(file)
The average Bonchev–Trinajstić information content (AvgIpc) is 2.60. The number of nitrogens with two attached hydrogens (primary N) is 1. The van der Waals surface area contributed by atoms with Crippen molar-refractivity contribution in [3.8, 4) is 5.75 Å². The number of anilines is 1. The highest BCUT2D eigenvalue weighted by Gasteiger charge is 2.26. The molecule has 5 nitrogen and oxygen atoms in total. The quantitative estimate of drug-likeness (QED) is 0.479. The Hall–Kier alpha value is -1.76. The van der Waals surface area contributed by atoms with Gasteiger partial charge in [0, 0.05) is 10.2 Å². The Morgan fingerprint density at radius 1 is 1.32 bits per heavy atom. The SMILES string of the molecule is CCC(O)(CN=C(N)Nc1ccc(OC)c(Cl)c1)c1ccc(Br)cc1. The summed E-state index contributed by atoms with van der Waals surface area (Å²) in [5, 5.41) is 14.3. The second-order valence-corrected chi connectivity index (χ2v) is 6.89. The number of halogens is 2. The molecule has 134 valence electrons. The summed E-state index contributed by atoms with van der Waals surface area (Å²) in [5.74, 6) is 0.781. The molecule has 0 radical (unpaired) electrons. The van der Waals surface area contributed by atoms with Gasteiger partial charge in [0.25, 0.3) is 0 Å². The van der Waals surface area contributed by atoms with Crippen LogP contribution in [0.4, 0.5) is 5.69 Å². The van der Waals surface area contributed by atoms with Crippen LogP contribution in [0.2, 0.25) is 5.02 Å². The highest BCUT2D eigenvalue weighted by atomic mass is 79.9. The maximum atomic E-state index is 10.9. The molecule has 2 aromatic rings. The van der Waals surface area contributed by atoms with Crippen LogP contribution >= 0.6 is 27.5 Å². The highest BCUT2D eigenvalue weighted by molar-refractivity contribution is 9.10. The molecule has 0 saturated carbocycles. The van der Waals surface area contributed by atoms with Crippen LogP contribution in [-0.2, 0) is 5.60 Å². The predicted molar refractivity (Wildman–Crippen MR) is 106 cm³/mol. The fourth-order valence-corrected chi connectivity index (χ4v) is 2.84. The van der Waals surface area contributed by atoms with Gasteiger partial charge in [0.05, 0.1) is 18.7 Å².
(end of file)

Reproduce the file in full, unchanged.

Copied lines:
The average Bonchev–Trinajstić information content (AvgIpc) is 2.60. The number of nitrogens with two attached hydrogens (primary N) is 1. The van der Waals surface area contributed by atoms with Crippen molar-refractivity contribution in [3.8, 4) is 5.75 Å². The number of anilines is 1. The highest BCUT2D eigenvalue weighted by Gasteiger charge is 2.26. The molecule has 5 nitrogen and oxygen atoms in total. The quantitative estimate of drug-likeness (QED) is 0.479. The Hall–Kier alpha value is -1.76. The van der Waals surface area contributed by atoms with Gasteiger partial charge in [0, 0.05) is 10.2 Å². The Morgan fingerprint density at radius 1 is 1.32 bits per heavy atom. The SMILES string of the molecule is CCC(O)(CN=C(N)Nc1ccc(OC)c(Cl)c1)c1ccc(Br)cc1. The summed E-state index contributed by atoms with van der Waals surface area (Å²) in [5, 5.41) is 14.3. The second-order valence-corrected chi connectivity index (χ2v) is 6.89. The number of halogens is 2. The molecule has 134 valence electrons. The summed E-state index contributed by atoms with van der Waals surface area (Å²) in [5.74, 6) is 0.781. The molecule has 0 radical (unpaired) electrons. The van der Waals surface area contributed by atoms with Gasteiger partial charge in [0.25, 0.3) is 0 Å². The van der Waals surface area contributed by atoms with Crippen LogP contribution in [0.4, 0.5) is 5.69 Å². The van der Waals surface area contributed by atoms with Crippen LogP contribution in [0.2, 0.25) is 5.02 Å². The highest BCUT2D eigenvalue weighted by atomic mass is 79.9. The maximum atomic E-state index is 10.9. The molecule has 2 aromatic rings. The van der Waals surface area contributed by atoms with Crippen LogP contribution >= 0.6 is 27.5 Å². The highest BCUT2D eigenvalue weighted by molar-refractivity contribution is 9.10. The molecule has 0 saturated carbocycles. The van der Waals surface area contributed by atoms with Crippen LogP contribution in [-0.2, 0) is 5.60 Å². The predicted molar refractivity (Wildman–Crippen MR) is 106 cm³/mol. The fourth-order valence-corrected chi connectivity index (χ4v) is 2.84. The van der Waals surface area contributed by atoms with Gasteiger partial charge in [0.05, 0.1) is 18.7 Å².